Why did CyberGhost settle on Romania? “Romania is a post-Communism country, obviously. The revolution was 1989. That’s not so long ago,” he says. “A lot of things in Romania are well functioning, that is the constitutional court and this is the constitution itself — it’s a very liberal constitution regarding civil rights and private data. Why? Because it is a post-Communist country. So they have the experience of mass surveillance, and that is not — like in Germany — 40, 50, 60 years ago. It is just a few years ago, so this is very alive.”
“Romania was one of the first countries where, for example, the data retention law was cut down by the constitutional court,” he adds. “So the legal background fits, and the climate fits. People here are really not interested in having the ‘Big Brother’ state.”
It was actually reading about U.S. interest in Romanian tech skills on TechCrunch that led Knapp to investigate and ultimately select the country as an alternative base for the business. “I thought if the American guys try to get Romanians to work in America and it’s for me just three hours flight, why don’t I just go there and have a look!” he says.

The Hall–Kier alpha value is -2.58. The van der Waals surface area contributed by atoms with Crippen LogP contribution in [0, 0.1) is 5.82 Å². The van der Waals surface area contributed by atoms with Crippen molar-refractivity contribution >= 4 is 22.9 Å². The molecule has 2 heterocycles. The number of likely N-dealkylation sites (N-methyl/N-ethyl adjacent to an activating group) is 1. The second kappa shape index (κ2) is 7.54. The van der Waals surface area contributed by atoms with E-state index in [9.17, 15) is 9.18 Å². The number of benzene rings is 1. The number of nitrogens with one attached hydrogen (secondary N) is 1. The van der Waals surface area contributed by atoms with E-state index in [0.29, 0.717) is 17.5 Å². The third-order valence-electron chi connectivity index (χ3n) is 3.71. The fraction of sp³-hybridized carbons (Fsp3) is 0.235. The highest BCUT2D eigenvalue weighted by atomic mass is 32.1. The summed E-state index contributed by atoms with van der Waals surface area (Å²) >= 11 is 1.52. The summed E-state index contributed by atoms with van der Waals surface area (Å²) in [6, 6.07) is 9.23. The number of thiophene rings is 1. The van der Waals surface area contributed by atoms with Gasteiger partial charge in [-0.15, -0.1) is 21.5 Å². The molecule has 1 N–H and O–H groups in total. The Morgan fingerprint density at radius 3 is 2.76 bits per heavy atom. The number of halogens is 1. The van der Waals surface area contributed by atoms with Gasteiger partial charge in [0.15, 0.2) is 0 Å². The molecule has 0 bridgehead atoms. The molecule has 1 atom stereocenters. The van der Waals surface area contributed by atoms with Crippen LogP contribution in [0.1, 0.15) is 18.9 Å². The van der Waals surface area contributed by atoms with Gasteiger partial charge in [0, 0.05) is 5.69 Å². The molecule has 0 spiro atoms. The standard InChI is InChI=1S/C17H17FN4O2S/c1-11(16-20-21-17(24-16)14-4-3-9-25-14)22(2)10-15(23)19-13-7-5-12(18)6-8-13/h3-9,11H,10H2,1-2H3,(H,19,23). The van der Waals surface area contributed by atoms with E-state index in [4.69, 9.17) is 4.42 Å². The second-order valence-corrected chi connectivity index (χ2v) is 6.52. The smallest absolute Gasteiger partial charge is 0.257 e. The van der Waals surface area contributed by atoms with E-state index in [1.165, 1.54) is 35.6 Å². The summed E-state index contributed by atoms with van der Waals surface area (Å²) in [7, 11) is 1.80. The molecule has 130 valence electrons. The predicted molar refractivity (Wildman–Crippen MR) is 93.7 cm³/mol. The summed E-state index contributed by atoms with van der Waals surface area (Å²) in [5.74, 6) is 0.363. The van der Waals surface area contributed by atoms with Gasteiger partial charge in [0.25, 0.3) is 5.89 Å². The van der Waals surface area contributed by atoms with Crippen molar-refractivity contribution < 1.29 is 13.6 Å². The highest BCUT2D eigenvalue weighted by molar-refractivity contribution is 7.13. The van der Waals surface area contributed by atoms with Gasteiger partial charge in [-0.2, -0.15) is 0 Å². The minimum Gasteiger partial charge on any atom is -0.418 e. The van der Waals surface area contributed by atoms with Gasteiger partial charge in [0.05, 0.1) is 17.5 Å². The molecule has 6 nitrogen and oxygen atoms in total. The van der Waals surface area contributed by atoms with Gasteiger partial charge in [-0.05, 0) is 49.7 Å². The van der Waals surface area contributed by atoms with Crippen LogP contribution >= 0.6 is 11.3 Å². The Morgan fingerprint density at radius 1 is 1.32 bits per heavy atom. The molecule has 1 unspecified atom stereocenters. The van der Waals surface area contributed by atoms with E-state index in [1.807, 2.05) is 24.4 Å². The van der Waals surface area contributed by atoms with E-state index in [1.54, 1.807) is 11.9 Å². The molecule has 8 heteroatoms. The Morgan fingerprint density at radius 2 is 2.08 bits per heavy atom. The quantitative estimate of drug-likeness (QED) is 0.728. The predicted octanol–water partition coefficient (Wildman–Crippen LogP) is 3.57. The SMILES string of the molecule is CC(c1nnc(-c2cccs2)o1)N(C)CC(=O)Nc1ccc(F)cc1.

CyberGhost’s VPN software has some 5 million users to date, and 300,000 daily active users, with the top country for usage being Germany, followed by the U.S., U.K. and France.
“CyberGhost VPN is not a VPN company. What we do right now is we offer a VPN service… we are a privacy-as-a-service company,” adds Knapp. “We have a clear goal — and this goal is we want to build a technology that gives you a free and secure and private access to what we have right not in the Internet. So for that we need people around us who work on different things — so instead of waiting for it, we have to do something about it.
“We believe in privacy, we believe that this is something that the world needs and people will demand at some point… The market will develop slowly but very constantly over the next years.”